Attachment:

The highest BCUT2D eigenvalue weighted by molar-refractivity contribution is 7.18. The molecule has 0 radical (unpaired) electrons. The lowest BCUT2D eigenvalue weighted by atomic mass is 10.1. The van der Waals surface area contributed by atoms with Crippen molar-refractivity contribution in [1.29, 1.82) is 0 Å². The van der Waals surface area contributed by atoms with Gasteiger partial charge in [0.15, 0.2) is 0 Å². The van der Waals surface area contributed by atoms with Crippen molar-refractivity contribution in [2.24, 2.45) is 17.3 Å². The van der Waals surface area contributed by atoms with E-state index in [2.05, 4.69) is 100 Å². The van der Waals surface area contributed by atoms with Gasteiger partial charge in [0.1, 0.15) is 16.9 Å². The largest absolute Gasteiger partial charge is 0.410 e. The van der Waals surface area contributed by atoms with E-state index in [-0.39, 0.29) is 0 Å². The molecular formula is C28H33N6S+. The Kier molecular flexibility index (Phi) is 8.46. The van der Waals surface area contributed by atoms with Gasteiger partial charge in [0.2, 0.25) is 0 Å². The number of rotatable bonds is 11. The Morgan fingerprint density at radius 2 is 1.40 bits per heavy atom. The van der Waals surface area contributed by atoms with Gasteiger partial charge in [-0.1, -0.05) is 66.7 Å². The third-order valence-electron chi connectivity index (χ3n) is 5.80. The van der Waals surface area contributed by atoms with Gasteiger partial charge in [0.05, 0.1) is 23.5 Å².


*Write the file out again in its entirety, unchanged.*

The highest BCUT2D eigenvalue weighted by molar-refractivity contribution is 7.18. The molecule has 0 radical (unpaired) electrons. The lowest BCUT2D eigenvalue weighted by atomic mass is 10.1. The van der Waals surface area contributed by atoms with Crippen molar-refractivity contribution in [1.29, 1.82) is 0 Å². The van der Waals surface area contributed by atoms with Gasteiger partial charge in [0.15, 0.2) is 0 Å². The van der Waals surface area contributed by atoms with Crippen molar-refractivity contribution in [2.24, 2.45) is 17.3 Å². The van der Waals surface area contributed by atoms with E-state index in [2.05, 4.69) is 100 Å². The van der Waals surface area contributed by atoms with Gasteiger partial charge in [0.1, 0.15) is 16.9 Å². The largest absolute Gasteiger partial charge is 0.410 e. The van der Waals surface area contributed by atoms with E-state index in [-0.39, 0.29) is 0 Å². The molecular formula is C28H33N6S+. The Kier molecular flexibility index (Phi) is 8.46. The van der Waals surface area contributed by atoms with Gasteiger partial charge in [0.2, 0.25) is 0 Å². The number of rotatable bonds is 11. The Morgan fingerprint density at radius 2 is 1.40 bits per heavy atom. The van der Waals surface area contributed by atoms with Gasteiger partial charge in [-0.1, -0.05) is 66.7 Å². The third-order valence-electron chi connectivity index (χ3n) is 5.80. The van der Waals surface area contributed by atoms with Gasteiger partial charge in [0.05, 0.1) is 23.5 Å².